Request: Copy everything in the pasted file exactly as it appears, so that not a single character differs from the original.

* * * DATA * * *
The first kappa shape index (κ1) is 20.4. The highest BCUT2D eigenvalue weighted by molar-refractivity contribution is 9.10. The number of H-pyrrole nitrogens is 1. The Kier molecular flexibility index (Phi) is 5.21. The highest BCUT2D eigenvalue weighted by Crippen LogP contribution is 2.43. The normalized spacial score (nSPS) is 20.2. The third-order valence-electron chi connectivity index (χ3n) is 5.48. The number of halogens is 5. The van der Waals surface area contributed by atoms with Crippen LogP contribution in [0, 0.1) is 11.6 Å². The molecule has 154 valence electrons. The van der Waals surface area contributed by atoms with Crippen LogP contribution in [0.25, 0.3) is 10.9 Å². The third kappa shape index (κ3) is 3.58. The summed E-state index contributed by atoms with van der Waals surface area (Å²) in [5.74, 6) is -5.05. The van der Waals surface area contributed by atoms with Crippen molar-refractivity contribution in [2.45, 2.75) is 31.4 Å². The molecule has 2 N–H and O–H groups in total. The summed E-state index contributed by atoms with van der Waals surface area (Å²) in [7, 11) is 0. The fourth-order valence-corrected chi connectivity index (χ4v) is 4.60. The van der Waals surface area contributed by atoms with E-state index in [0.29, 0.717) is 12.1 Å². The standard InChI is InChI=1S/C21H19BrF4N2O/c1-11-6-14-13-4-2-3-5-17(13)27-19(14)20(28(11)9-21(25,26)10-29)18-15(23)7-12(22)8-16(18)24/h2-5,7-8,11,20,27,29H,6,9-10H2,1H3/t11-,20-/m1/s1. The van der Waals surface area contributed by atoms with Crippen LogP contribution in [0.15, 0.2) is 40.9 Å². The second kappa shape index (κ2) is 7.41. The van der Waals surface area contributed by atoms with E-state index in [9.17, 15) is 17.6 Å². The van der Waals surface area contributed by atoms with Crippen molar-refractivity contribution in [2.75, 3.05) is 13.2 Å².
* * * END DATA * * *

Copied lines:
The first kappa shape index (κ1) is 20.4. The highest BCUT2D eigenvalue weighted by molar-refractivity contribution is 9.10. The number of H-pyrrole nitrogens is 1. The Kier molecular flexibility index (Phi) is 5.21. The highest BCUT2D eigenvalue weighted by Crippen LogP contribution is 2.43. The normalized spacial score (nSPS) is 20.2. The third-order valence-electron chi connectivity index (χ3n) is 5.48. The number of halogens is 5. The van der Waals surface area contributed by atoms with Crippen LogP contribution in [0, 0.1) is 11.6 Å². The molecule has 154 valence electrons. The van der Waals surface area contributed by atoms with Crippen LogP contribution in [0.25, 0.3) is 10.9 Å². The third kappa shape index (κ3) is 3.58. The summed E-state index contributed by atoms with van der Waals surface area (Å²) in [5.74, 6) is -5.05. The van der Waals surface area contributed by atoms with Crippen molar-refractivity contribution in [2.45, 2.75) is 31.4 Å². The molecule has 2 N–H and O–H groups in total. The summed E-state index contributed by atoms with van der Waals surface area (Å²) in [7, 11) is 0. The fourth-order valence-corrected chi connectivity index (χ4v) is 4.60. The van der Waals surface area contributed by atoms with E-state index in [0.29, 0.717) is 12.1 Å². The standard InChI is InChI=1S/C21H19BrF4N2O/c1-11-6-14-13-4-2-3-5-17(13)27-19(14)20(28(11)9-21(25,26)10-29)18-15(23)7-12(22)8-16(18)24/h2-5,7-8,11,20,27,29H,6,9-10H2,1H3/t11-,20-/m1/s1. The van der Waals surface area contributed by atoms with Crippen LogP contribution in [0.15, 0.2) is 40.9 Å². The second kappa shape index (κ2) is 7.41. The van der Waals surface area contributed by atoms with E-state index in [9.17, 15) is 17.6 Å². The van der Waals surface area contributed by atoms with Crippen molar-refractivity contribution in [2.75, 3.05) is 13.2 Å².